Two hundred and six years ago today, October 20,1803, the U.S. Senate ratified the Louisiana Purchase for $15 million. It was a steal of a deal, since the emissaries to France had only been authorized by Jefferson to buy New Orleans and West Florida - for $10 million.

Confronted with Napoleon and his fire sale offer of $15 million for everything west of the Mississippi, they made a management decision, and went for it. Fortunately the U.S. Senate also knew a deal when they saw it, and didn't make them come up with the extra $5 mill out of their govt paychecks.


And that's how New Orleans came to be part of the great state of Louisiana, located in the United States of America. And why my grade school was bilingual in 1960, and why the city is one big melting pot of French-American culture (along with a few other influences).

Of course, since the Mississippi River was the dividing line, and the easternmost border of the Louisiana Purchase, it's only fair to mention the other end of the river.

St. Paul, Minnesota and Fort Snelling sat at the northern end, almost at the beginning of the great river itself (where it's still so tiny you can step across it). French folks abound there too, but as traders and guides, rather than fancy Creole society folks.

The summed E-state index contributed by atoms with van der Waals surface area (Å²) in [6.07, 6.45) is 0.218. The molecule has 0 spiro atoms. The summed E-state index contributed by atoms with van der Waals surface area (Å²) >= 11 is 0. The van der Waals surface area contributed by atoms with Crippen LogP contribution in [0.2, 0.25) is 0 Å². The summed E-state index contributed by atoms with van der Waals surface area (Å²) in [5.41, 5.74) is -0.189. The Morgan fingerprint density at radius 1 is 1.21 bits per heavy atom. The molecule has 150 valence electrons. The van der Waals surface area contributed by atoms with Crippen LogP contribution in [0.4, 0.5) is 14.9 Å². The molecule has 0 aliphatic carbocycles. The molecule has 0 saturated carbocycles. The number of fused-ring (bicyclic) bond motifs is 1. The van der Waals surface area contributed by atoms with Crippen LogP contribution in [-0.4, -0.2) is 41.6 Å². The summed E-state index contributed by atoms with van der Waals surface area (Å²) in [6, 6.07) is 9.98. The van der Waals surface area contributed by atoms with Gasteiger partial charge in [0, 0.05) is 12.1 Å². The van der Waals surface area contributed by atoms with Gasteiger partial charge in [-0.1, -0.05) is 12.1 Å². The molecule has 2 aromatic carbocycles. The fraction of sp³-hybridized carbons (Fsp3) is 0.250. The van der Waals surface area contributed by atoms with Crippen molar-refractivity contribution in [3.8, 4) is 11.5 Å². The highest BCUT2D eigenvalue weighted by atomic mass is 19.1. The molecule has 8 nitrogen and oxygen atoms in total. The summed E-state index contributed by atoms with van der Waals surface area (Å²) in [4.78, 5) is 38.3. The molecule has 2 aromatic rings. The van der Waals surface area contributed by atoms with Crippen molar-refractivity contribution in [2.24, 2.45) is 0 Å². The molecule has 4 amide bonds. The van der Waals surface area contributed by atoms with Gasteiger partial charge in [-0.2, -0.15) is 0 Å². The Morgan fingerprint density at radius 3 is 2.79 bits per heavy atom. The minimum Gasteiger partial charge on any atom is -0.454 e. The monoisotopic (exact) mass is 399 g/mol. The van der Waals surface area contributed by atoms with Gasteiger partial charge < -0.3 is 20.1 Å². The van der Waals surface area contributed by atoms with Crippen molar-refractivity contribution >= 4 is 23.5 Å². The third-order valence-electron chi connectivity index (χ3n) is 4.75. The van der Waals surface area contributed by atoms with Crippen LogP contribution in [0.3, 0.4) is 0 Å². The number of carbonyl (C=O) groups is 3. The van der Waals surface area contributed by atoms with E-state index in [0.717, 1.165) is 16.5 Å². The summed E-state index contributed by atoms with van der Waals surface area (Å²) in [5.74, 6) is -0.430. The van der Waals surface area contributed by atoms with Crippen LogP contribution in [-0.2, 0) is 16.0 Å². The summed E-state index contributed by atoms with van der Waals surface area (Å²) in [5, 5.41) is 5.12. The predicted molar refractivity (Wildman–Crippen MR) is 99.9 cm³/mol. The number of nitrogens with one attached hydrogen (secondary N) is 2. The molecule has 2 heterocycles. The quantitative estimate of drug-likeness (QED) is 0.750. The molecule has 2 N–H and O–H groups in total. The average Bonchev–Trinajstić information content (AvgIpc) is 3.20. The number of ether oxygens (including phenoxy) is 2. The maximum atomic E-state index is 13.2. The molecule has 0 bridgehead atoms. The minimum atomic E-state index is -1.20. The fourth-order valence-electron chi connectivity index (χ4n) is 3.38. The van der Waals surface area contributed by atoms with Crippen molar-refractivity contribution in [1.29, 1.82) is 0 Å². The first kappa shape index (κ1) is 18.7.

Shortly after the sale, Thomas Jefferson sent Lewis & Clark off to explore the newest American addition, from the Mississippi to the Pacific, and all the wide spots in the road in between.

All because an Emperor couldn't come up with pocket change for his dreams.

Tuesday, October 13, 2009

Day 167/365 Finally, Snowe on San Juan Hill

One of my favorite 20th century presidents, Theodore Roosevelt, Teddy to the public.

In addition to being the youngest president ever elected, and trying throughout his presidency to have "In God We Trust" removed from various pieces of our currency, he also campaigned vigorously for universal health care, which he regarded as a moral right for every human being, while insisting it be one of the major planks of the Progressive Party platform.



That was in 1912. Even though a national health insurance program was proposed again in 1943, and endorsed by Harry Truman,getting access to health care was harder than following Teddy Roosevelt's Rough Riders up San Juan Hill - the AMA threw a fit and started chanting it's mantra of "socialized medicine".

In the early 1960's under John F. Kennedy, elder health care in the form of the Medicare program was proposed. The AMA jumped up to chant again, however the sight of 14,000 seniors marching down the boardwalk to the 1964 Democratic Convention, passing out "facts" literature, trumped "socialized medicine", and Medicare was passed into law. Never mess with Grandma.